A Sudbury man has been sent to jail for 15 months after his attempt at suicide left a woman dead, and her son and husband seriously injured.
The tragedy took place May 28, 2018, on Highway 17 near Walden. The court transcript says the man's uncle had killed himself 10 years earlier in the same way.
It appears to have inspired the man, who texted his former girlfriend just before the crash telling her what he was going to do.
“It is clear from the accused’s suicide note ... that he was totally despondent about his life and the unacceptable manner in which he had treated those close to him in the past,” the transcript says.
“Unfortunately, the response of his former girlfriend, his sister, his best friend and close family members to his threat to commit suicide was too late to prevent the collision which occurred between his truck and an oncoming tractor-trailer.”
On the afternoon of May 18, the man pointed the Ford 150 truck he was driving toward a transport headed toward him on Hwy. 17, but the transport driver was able to swerve out of the way to prevent the collision.
“Unaware of what was taking place before them, however, the three members of the ... family in a passenger vehicle only two cars behind the tractor trailer were not so fortunate,” Ontario Court Justice André L. Guay wrote in his decision, released in mid-December.
The female passenger was killed, her husband, who was driving, was left with severe injuries, as was her son, also a passenger. The couple had been married for 50 years. The husband was left several fractured bones, a torn bowel and spent five months in hospital and rehab. He has not fully recovered and still requires help to look after his home.
The woman's son, a medical doctor, was even more seriously injured. He suffered pelvic injuries affecting his hip, as well as serious nerve damage to his right hand, right leg and foot. The injuries may never fully heal, and the nerve damage will impede his ability to practise medicine.
“He spoke too of the emotional damage his injuries had caused his sons,” the transcript says. “He related how his older son, a boy struggling with severe autism, had been stressed by the absence and loss of energy of his father on whom he depended to an extraordinary degree.”
At trial, a clinical psychologist testified that when the man tried to commit suicide, he was suffering from a major depressive episode that would have clouded his thinking.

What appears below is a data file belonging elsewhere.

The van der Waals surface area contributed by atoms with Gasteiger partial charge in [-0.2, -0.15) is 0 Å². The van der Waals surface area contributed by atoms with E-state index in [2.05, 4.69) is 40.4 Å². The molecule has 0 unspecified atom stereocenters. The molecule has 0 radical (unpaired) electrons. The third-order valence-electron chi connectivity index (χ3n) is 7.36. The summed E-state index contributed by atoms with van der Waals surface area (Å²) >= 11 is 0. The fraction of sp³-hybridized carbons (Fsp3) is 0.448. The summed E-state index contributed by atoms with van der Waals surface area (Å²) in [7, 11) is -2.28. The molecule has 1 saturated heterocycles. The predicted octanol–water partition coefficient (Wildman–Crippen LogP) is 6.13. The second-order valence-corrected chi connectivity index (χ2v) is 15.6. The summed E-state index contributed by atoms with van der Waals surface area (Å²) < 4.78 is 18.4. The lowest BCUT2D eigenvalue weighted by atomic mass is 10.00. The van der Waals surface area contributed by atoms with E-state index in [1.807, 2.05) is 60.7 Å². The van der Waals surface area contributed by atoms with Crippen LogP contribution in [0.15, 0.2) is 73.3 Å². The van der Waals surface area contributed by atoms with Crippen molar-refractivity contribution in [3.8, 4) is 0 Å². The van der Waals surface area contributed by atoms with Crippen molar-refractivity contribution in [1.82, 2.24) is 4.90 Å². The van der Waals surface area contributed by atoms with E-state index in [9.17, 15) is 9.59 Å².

Since the 2018 collision, the psychologist said he had treated the man, who had made major strides in overcoming the depression. When asked whether it was likely he would try to kill himself again, the psychologist said the risk of that happening was low, testifying “that the accused constituted more a risk to himself than to others.”
Guay writes that he was “puzzled” by that remark, since harming himself was what he had intended in the suicide attempt.
“It is not unreasonable to conclude that this 'risk' to the accused himself underlay what had and could under new circumstances again lead to a similar suicide event in the future.”
And in his testimony, the psychologist refused to say the man was “not in his right mind” when he drove at the transport truck, only that his depression would have played a role impairing his judgment
In the man's favour, Guay wrote, he is very remorseful for what he did, and during the trial he turned around to address the family directly to apologize. And he pled guilty to the charges of dangerous driving causing death and dangerous driving, and sought professional help after the tragedy took place.
However, the man was aware that he was struggling with his mental health, and even told his sister the day before that he would seek clinical help.
“Instead of doing so, he decided to go to work that day,” Guay wrote. “At some point during that day he made the decision to continue with his suicide plan.”
While depression is a serious illness, the man wasn't suffering from a “severe mental illness such as schizophrenia, schizoaffective disorder or bipolar disorder at the time of the accident.”
“The courts have not taken depression, even serious depression, as a major mitigating factor in sentencing,” the judge wrote.
“Sentencing courts have, however, been directed by our court of appeal to consider mental illness as a mitigating factor in sentencing.”
Guay said the evidence before him didn't prove the man didn't know what he was doing when he tried to kill himself. The fact he involved others was reckless, and impacted an innocent family in a severe way.
“One of them is now dead, while two others are to endure disability and loss of quality of life for the rest of their lives.”
The Crown sought a jail sentence of 18 months, while the defence wanted 18 months conditional sentence with probation.
Guay settled on 15 months in jail, followed by three years of probation, mandatory counselling, a one-year driving ban, after which he is only allowed to drive for work purposes until his probation ends.
He also has to perform 150 hours of community service for groups involved in either mental health or road safety.